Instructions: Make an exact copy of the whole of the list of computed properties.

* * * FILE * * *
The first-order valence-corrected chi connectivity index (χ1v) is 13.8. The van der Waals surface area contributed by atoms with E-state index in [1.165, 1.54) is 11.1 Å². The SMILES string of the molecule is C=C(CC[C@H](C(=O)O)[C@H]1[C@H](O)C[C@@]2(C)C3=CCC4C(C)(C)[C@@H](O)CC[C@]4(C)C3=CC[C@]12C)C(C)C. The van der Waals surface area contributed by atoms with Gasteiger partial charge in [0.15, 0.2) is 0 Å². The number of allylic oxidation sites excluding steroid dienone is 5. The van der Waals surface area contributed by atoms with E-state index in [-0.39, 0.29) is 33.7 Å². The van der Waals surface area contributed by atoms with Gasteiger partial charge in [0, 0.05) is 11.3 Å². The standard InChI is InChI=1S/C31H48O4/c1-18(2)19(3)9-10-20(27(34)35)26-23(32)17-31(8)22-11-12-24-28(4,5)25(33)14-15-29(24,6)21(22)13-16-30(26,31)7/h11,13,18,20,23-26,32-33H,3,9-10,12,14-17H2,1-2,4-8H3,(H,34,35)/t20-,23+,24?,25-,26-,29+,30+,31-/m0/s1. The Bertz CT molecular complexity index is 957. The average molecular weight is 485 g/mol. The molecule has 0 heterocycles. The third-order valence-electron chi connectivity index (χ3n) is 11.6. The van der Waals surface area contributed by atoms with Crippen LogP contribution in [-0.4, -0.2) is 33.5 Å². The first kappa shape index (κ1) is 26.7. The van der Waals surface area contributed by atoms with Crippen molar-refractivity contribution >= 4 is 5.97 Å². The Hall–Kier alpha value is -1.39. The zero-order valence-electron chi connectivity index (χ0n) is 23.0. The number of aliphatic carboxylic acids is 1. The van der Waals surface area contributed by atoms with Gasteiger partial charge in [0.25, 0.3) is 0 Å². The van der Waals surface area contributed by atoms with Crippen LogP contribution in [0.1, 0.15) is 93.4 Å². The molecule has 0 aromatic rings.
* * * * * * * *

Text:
The first-order valence-corrected chi connectivity index (χ1v) is 13.8. The van der Waals surface area contributed by atoms with E-state index in [1.165, 1.54) is 11.1 Å². The SMILES string of the molecule is C=C(CC[C@H](C(=O)O)[C@H]1[C@H](O)C[C@@]2(C)C3=CCC4C(C)(C)[C@@H](O)CC[C@]4(C)C3=CC[C@]12C)C(C)C. The van der Waals surface area contributed by atoms with Gasteiger partial charge in [0.15, 0.2) is 0 Å². The number of allylic oxidation sites excluding steroid dienone is 5. The van der Waals surface area contributed by atoms with E-state index in [-0.39, 0.29) is 33.7 Å². The van der Waals surface area contributed by atoms with Gasteiger partial charge in [0, 0.05) is 11.3 Å². The standard InChI is InChI=1S/C31H48O4/c1-18(2)19(3)9-10-20(27(34)35)26-23(32)17-31(8)22-11-12-24-28(4,5)25(33)14-15-29(24,6)21(22)13-16-30(26,31)7/h11,13,18,20,23-26,32-33H,3,9-10,12,14-17H2,1-2,4-8H3,(H,34,35)/t20-,23+,24?,25-,26-,29+,30+,31-/m0/s1. The Bertz CT molecular complexity index is 957. The average molecular weight is 485 g/mol. The molecule has 0 heterocycles. The third-order valence-electron chi connectivity index (χ3n) is 11.6. The van der Waals surface area contributed by atoms with Crippen LogP contribution in [-0.4, -0.2) is 33.5 Å². The first kappa shape index (κ1) is 26.7. The van der Waals surface area contributed by atoms with Crippen molar-refractivity contribution >= 4 is 5.97 Å². The Hall–Kier alpha value is -1.39. The zero-order valence-electron chi connectivity index (χ0n) is 23.0. The number of aliphatic carboxylic acids is 1. The van der Waals surface area contributed by atoms with Gasteiger partial charge in [0.25, 0.3) is 0 Å². The van der Waals surface area contributed by atoms with Crippen LogP contribution in [0.1, 0.15) is 93.4 Å². The molecule has 0 aromatic rings.